Better than sounding average
Posted by Kris the Girl on Tue, 02/08/2005 - 6:32pm.
I can't really think of anything you could say that would offend me, but it's alright that you don't believe what I believe. Differences are interesting, right? Who's with me? :)

And that article...wow. And not in a good way.
Posted by Saint on Thu, 02/03/2005 - 1:47am.
Okay, I've got kind of an odd question to the believers in here. A question that requires set-up. One of my wife's co-workers is a Bible-is-literally-true, Earth-is-six-thousand-years-old Christian. She has a long-time boyfriend and they do not, of course, have sex, because premarital sex is wrong. However...uh, I guess there is just no way to put it delicately...oral and manual stimulation apparently don't count. Tribadation (wait...does that word apply to hets or just lesbians? Hell with it, if the word is lesbian-specific, then substitute "the rubbing of the genitals together not involving penetration" for it, and then come up with a frickin word that means that, cause it's a mouthful) is also cool. (I want my wife to ask her if this means that, in her world, the big G doesn't have a problem with lesbians, since nothing two women can do together without a foreign object would be considered sex. But I digress.)

So. The odd question to believers, then, assuming any of them have read this far, is: is this woman's drawing of the line normal? How far does petting go before it becomes sex? And how do you know? Is there a class on it? Or does everyone just draw the line at their own personal comfort zone and assume they're right and hope God feels the same way?
Then I saw her face...
Posted by Kris the Girl on Thu, 02/03/2005 - 9:50pm.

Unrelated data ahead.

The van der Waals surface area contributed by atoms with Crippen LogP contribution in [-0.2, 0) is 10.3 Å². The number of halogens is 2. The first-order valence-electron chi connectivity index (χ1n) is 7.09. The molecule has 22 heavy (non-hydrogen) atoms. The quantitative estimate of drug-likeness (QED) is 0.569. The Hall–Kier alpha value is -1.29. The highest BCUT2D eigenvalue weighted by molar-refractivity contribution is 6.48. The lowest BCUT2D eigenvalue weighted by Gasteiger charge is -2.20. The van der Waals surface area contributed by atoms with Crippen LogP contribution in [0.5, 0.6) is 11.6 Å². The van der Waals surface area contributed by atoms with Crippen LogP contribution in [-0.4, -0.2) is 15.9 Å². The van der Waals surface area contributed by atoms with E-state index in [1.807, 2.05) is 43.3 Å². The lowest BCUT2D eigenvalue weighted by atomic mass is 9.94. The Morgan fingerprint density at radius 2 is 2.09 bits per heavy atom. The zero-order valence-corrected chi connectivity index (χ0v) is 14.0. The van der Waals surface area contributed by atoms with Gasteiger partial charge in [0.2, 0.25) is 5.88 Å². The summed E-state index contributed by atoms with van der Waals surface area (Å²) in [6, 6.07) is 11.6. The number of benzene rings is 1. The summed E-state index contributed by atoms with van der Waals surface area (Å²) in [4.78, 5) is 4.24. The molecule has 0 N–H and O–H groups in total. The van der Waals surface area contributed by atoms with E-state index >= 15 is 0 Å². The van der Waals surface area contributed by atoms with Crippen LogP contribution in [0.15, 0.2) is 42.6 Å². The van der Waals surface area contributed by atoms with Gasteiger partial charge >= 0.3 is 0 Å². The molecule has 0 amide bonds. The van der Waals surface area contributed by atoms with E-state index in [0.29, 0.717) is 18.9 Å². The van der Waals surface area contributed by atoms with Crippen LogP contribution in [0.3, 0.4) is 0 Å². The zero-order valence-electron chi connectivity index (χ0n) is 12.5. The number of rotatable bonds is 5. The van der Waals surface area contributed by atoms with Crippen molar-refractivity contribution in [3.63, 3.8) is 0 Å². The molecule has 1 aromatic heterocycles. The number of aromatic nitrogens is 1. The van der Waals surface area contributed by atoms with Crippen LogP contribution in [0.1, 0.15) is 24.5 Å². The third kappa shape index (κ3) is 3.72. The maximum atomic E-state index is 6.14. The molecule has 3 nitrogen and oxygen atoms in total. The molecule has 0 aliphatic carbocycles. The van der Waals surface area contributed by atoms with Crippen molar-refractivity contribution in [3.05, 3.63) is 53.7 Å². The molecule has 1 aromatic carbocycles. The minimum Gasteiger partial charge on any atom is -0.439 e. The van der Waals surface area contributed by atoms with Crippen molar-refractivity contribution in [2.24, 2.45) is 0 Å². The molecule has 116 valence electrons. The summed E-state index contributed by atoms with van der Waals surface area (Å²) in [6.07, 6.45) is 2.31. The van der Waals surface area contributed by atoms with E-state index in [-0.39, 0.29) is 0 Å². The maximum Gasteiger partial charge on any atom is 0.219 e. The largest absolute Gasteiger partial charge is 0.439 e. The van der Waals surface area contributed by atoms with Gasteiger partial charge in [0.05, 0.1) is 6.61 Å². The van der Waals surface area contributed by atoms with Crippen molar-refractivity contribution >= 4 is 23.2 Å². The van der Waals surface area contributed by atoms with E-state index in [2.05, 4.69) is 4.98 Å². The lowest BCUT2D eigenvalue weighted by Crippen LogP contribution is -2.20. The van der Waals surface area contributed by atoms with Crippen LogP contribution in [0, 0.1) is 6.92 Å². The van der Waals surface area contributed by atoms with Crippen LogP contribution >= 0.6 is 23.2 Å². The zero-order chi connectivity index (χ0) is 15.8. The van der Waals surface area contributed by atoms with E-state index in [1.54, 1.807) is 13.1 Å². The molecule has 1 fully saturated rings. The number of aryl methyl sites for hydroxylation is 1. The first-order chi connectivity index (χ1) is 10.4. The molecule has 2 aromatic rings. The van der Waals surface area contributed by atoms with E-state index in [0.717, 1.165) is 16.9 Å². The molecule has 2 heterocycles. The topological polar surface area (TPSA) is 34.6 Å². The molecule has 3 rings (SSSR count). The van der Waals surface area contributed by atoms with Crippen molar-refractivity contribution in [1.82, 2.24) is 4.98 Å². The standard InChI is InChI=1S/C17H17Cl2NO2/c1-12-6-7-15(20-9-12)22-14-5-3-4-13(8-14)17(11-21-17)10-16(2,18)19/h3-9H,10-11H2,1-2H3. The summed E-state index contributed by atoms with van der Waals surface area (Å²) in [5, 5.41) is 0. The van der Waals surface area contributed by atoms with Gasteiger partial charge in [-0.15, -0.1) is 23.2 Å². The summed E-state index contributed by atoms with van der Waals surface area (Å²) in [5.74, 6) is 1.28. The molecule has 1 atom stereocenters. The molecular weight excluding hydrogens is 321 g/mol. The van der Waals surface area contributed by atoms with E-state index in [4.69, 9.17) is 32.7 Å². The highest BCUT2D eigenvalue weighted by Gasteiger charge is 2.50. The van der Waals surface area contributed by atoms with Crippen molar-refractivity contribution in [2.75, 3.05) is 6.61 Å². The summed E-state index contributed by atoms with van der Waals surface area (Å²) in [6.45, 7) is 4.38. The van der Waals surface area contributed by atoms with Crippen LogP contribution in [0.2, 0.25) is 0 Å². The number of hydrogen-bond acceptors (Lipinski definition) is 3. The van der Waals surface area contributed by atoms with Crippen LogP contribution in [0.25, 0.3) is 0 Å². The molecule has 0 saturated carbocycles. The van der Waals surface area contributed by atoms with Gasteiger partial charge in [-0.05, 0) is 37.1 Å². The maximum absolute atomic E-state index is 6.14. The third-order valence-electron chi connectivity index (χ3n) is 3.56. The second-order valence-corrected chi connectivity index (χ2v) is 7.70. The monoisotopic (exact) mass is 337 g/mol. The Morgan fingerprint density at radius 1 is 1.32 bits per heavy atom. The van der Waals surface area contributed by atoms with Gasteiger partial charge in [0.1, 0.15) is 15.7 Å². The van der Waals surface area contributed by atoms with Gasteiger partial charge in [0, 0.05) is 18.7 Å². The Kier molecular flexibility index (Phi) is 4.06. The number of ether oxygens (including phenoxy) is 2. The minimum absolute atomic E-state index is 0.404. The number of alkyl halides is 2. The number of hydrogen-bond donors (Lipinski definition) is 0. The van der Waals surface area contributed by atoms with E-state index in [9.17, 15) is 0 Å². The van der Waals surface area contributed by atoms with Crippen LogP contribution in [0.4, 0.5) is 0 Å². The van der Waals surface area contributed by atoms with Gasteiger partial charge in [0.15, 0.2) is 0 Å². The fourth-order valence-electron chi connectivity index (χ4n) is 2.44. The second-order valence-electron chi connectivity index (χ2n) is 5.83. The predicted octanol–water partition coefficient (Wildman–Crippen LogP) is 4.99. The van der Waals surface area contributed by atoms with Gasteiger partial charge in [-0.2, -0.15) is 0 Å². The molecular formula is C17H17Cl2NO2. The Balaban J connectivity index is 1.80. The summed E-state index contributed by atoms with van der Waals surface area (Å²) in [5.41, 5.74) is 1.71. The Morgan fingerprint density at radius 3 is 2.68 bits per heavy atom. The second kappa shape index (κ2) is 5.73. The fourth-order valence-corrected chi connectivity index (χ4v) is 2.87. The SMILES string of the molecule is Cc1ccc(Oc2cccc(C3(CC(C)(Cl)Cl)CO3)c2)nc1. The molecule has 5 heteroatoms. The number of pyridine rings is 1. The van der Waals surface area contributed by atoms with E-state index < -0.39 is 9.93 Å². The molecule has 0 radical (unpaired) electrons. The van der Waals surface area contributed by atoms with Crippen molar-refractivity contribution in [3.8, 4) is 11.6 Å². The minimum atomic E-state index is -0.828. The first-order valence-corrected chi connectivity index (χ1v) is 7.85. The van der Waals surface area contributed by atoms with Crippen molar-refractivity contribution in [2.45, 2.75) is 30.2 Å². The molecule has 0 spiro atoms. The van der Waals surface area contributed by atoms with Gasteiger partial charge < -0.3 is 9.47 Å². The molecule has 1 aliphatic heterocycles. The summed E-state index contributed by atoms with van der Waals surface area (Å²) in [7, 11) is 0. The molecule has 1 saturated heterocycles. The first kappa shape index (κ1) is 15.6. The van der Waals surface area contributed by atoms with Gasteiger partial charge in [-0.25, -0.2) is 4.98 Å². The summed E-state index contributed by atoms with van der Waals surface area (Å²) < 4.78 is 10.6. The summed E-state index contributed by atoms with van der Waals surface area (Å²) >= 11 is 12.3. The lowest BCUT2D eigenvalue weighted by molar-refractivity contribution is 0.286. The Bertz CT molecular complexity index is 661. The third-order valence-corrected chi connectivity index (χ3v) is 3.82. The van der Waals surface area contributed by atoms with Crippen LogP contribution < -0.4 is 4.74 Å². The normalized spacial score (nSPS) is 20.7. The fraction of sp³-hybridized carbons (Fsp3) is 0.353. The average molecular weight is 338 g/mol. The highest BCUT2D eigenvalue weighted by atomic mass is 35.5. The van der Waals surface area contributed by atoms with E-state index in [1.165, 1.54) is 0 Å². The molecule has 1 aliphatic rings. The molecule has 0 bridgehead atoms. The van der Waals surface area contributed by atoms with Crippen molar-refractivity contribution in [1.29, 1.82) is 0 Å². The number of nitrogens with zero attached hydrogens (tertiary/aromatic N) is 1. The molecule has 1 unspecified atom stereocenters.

Oh, where to start...
Being a Christian -- one who believes God sent Jesus as atonement for sin, and as such is the only way to heaven -- means trying to live your life in a way pleasing to God. The decisions and actions you make in your life should all be weighed with the question of "is what I'm doing glorifying God?"

So as for this woman and her long-time boyfriend: Do you think, given these parameters, that what they are doing is right? I don't. And I don't mean that in a hell-and-damnation judgement way--I do not doubt their faith, nor their salvation. I do think they're making the wrong choice in compromising each other's purity, though.

The question asked a lot in seminars/premarital counseling/youth groups is where to draw the line, and the answer varies, to be honest. To me, there should be no line, because the mentality behind "I can go this far before I actually sin" is a faulty one, if weighed with "is what I'm doing pleasing to God?" Because, remember, God calls believers to love Him with all their MIND, body, soul, and strength.
The other thing about this that's often strange to people outside of the faith is that Christians are called to not only uphold and honor their OWN purity, but that of the people around them, as well. So girls shouldn't be wearing the tight, slinky, sexy clothes and guys shouldn't be whispering those sweet sweet words, because in doing so they dishonor other believers. So even if, say, the woman your wife works with feels that she is still pure, is she considering her boyfriend's purity?
And if she (they?) are such strong Christians, why aren't they married? God honors and loves marriage...what's the holdup?

This might sound crazy to a lot of people out there, and that's OK. I'm not passing judgement on these people, so much as their actions, but I won't back down from saying that I think they're in the wrong, from the standpoint of another Christian. We are called to rebuke each other with love when we see our fellow Christians stumble. And I've taken some pretty big stumbles m'self, to be sure. It's a whole different ballgame when dealing with God's idea of right and wrong, but Christians shouldn't have to "hope God feels the same way" about anything--this life is about pleasing Him, so we can just ask Him. I think this woman is trying to play in the world's game of moral relativity, rather than seeking God's will.
Posted by marinerd on Fri, 02/04/2005 - 3:53pm.
I really have long wondered this, but was afraid to ask. Why in the world would an omnipotent being, which created all time and space, care in the slightest if two of its creations want to have sex? Why would it create something that wonderful and then forbid it unless the people involved undergo a ceremony first. Why would the Creator care about human ceremonies like marriage at all?